Once we move beyond data focused on transactions and direct exchanges, we begin to see how the ecosystem assembles and disassembles itself. And as we observe this process, we're able to begin building analytics that model assembly rules, which helps us build artificial worlds to mirror the actual world. Experimentation then moves out of the real world and into the artificial world.
This brings us back to a part of ecosystems that we haven't discussed: institutions. Institutions are clever human inventions that let us coordinate their thinking and behavior. Some of these are explicit, such as written laws, but many are unwritten and tacit, such as how actors are polite or impolite to other actors based on social norms or how they're honest or attempt to deceive. Of course, it isn't that simple, because not all actors are governed or controlled by the same institutions. However, big data with an ecosystem lens lets us use computational means to identify overlapping institutional structures or discover how some institutions are nested within other larger (macro) institutions. The challenge strategists and policy makers have in terms of institutions is that they change quite slowly, and it's hard to experiment with different institutions, except over long time frames. However, if we take an ecosystems view of big data and build artificial worlds in which we can manipulate institutions, we can provide an entire host of analytics to the policy maker.
An ecosystem-based perspective has the potential of helping define new classes of data mining and analytics problems. Compared to transaction analyses, big data perhaps plays a more active role in this ecosystem-based framework, as more global perspectives and less structure entails data from a larger context. An ecosystem-based framework needs analyses done at multiple levels of abstraction, something right in the AI domain. It also needs analysis that can truly handle multiagent contexts and complications, for which AI has a lot to offer. We're eager to see the emergence of this new breed of ecosystem-based big data analytics work, rooted in real practice with major AI contributions.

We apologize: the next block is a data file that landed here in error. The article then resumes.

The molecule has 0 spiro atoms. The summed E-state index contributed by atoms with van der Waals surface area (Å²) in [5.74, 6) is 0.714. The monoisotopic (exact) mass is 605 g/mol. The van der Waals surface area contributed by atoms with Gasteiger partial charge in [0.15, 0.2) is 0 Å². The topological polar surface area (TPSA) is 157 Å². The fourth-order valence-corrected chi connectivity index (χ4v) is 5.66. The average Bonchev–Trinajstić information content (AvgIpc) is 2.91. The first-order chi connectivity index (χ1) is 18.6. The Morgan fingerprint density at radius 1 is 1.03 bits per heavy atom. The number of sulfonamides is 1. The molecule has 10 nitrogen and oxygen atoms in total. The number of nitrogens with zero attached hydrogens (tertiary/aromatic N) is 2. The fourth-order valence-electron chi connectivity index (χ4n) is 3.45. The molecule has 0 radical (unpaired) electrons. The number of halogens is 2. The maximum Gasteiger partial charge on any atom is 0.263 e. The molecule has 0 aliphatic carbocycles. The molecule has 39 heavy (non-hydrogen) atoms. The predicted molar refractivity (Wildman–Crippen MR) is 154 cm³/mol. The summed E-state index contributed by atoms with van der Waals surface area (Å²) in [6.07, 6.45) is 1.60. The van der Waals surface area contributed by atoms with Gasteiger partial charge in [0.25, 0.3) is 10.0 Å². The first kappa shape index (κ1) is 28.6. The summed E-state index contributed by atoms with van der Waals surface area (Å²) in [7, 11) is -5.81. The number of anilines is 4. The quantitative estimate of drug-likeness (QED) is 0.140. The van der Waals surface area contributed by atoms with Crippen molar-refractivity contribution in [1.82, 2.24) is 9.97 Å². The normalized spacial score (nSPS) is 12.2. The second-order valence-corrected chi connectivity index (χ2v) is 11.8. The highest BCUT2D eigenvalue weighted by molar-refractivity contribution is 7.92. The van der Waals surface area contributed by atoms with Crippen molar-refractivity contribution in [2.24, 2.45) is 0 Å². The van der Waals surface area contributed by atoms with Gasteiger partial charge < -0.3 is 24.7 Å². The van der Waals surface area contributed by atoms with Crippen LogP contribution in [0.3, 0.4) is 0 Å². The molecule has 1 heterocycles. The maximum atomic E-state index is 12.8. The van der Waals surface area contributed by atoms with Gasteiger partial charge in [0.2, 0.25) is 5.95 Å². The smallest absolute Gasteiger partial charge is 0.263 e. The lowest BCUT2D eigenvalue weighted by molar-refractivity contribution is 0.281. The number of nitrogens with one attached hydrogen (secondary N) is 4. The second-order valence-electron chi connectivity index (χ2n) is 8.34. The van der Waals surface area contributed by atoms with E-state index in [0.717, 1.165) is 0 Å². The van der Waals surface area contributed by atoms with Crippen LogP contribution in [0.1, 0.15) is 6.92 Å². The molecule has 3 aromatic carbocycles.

The following are new editorial board members for IEEE Intelligent Systems.
Bhavani Thuraisingham is the Louis A. Beecherl, Jr. Distinguished Professor of Computer Science and the executive director of the Cyber Security Research and Education Institute (CSI) at The University of Texas at Dallas. Her research interests include data security, data mining, and social computing. Thuraisingham has a PhD in theory of computation from the University of Wales, UK. She is an IEEE Fellow and received the 1997 IEEE Computer Society Technical Achievement Award.
Daniel B. Neill is the Dean's Career Development Professor and associate professor of information systems at Carnegie Mellon University's Heinz College, where he directs the Event and Pattern Detection Laboratory. His research interests include machine learning, data mining, and event detection in massive datasets. Neill has a PhD in computer science from Carnegie Mellon University.
Longbing Cao is a professor of information technology at the University of Technology, Sydney, Australia, where he is also the founding director of the university's Advanced Analytics Institute. His main research interests include data mining and knowledge discovery, machine learning, behavior informatics, agent mining, multiagent systems, and open complex intelligent systems. Cao has PhDs in intelligent sciences and computing sciences, and has been leading many enterprise projects in advanced analytics, data mining, and behavior study.
Lefei Li is an associate professor in the Department of Industrial Engineering at Tsinghua University. His research interests include intelligent transportation systems (ITS), logistics and service operations management, and complex systems modeling and simulation. Li has a PhD in systems and industrial engineering from the University of Arizona.
This work is partially supported by the National Natural Science Foundation of China Grants 71025001 and 70890084. Daniel Zeng is also affiliated with the State Key Laboratory of Management and Control for Complex Systems, Institute of Automation, Chinese Academy of Sciences.